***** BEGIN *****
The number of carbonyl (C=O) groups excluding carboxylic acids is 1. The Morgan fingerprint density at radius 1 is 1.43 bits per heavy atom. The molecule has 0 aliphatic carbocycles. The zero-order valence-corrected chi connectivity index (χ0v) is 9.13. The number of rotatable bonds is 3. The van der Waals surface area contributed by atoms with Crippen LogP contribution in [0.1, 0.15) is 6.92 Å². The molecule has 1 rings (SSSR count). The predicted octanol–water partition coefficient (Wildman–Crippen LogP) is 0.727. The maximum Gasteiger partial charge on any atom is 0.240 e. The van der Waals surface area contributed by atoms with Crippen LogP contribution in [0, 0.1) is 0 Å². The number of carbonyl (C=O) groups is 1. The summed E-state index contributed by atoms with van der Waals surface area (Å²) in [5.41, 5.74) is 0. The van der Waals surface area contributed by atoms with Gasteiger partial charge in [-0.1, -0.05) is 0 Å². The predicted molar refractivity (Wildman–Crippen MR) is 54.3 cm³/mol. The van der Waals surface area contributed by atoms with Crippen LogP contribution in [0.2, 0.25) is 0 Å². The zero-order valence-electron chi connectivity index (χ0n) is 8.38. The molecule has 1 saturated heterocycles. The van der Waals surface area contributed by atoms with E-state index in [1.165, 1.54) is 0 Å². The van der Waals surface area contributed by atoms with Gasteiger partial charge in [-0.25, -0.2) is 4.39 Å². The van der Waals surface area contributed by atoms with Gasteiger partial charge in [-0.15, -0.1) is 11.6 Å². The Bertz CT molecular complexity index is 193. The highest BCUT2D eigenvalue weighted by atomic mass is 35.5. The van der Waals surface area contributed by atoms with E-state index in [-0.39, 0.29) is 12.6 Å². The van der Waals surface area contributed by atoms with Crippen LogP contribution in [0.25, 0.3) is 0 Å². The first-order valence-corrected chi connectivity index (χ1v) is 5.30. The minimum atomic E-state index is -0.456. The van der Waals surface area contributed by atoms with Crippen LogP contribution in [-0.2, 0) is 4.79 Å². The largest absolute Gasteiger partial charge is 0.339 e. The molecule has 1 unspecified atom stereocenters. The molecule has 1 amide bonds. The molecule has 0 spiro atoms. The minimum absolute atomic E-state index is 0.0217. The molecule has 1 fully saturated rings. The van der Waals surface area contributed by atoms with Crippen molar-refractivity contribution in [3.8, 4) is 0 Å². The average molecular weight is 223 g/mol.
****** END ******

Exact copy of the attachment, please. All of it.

The number of carbonyl (C=O) groups excluding carboxylic acids is 1. The Morgan fingerprint density at radius 1 is 1.43 bits per heavy atom. The molecule has 0 aliphatic carbocycles. The zero-order valence-corrected chi connectivity index (χ0v) is 9.13. The number of rotatable bonds is 3. The van der Waals surface area contributed by atoms with Crippen LogP contribution in [0.1, 0.15) is 6.92 Å². The molecule has 1 rings (SSSR count). The predicted octanol–water partition coefficient (Wildman–Crippen LogP) is 0.727. The maximum Gasteiger partial charge on any atom is 0.240 e. The van der Waals surface area contributed by atoms with Crippen LogP contribution in [0, 0.1) is 0 Å². The number of carbonyl (C=O) groups is 1. The summed E-state index contributed by atoms with van der Waals surface area (Å²) in [5.41, 5.74) is 0. The van der Waals surface area contributed by atoms with Gasteiger partial charge in [-0.1, -0.05) is 0 Å². The predicted molar refractivity (Wildman–Crippen MR) is 54.3 cm³/mol. The van der Waals surface area contributed by atoms with Crippen LogP contribution in [0.2, 0.25) is 0 Å². The zero-order valence-electron chi connectivity index (χ0n) is 8.38. The molecule has 1 saturated heterocycles. The van der Waals surface area contributed by atoms with E-state index in [1.165, 1.54) is 0 Å². The van der Waals surface area contributed by atoms with Gasteiger partial charge in [-0.25, -0.2) is 4.39 Å². The van der Waals surface area contributed by atoms with Gasteiger partial charge in [-0.15, -0.1) is 11.6 Å². The Bertz CT molecular complexity index is 193. The highest BCUT2D eigenvalue weighted by atomic mass is 35.5. The van der Waals surface area contributed by atoms with E-state index in [-0.39, 0.29) is 12.6 Å². The van der Waals surface area contributed by atoms with Crippen LogP contribution in [0.25, 0.3) is 0 Å². The first-order valence-corrected chi connectivity index (χ1v) is 5.30. The minimum atomic E-state index is -0.456. The van der Waals surface area contributed by atoms with Crippen LogP contribution in [-0.2, 0) is 4.79 Å². The largest absolute Gasteiger partial charge is 0.339 e. The molecule has 1 unspecified atom stereocenters. The molecule has 1 amide bonds. The molecule has 0 spiro atoms. The minimum absolute atomic E-state index is 0.0217. The molecule has 1 fully saturated rings. The van der Waals surface area contributed by atoms with Crippen molar-refractivity contribution in [3.8, 4) is 0 Å². The average molecular weight is 223 g/mol.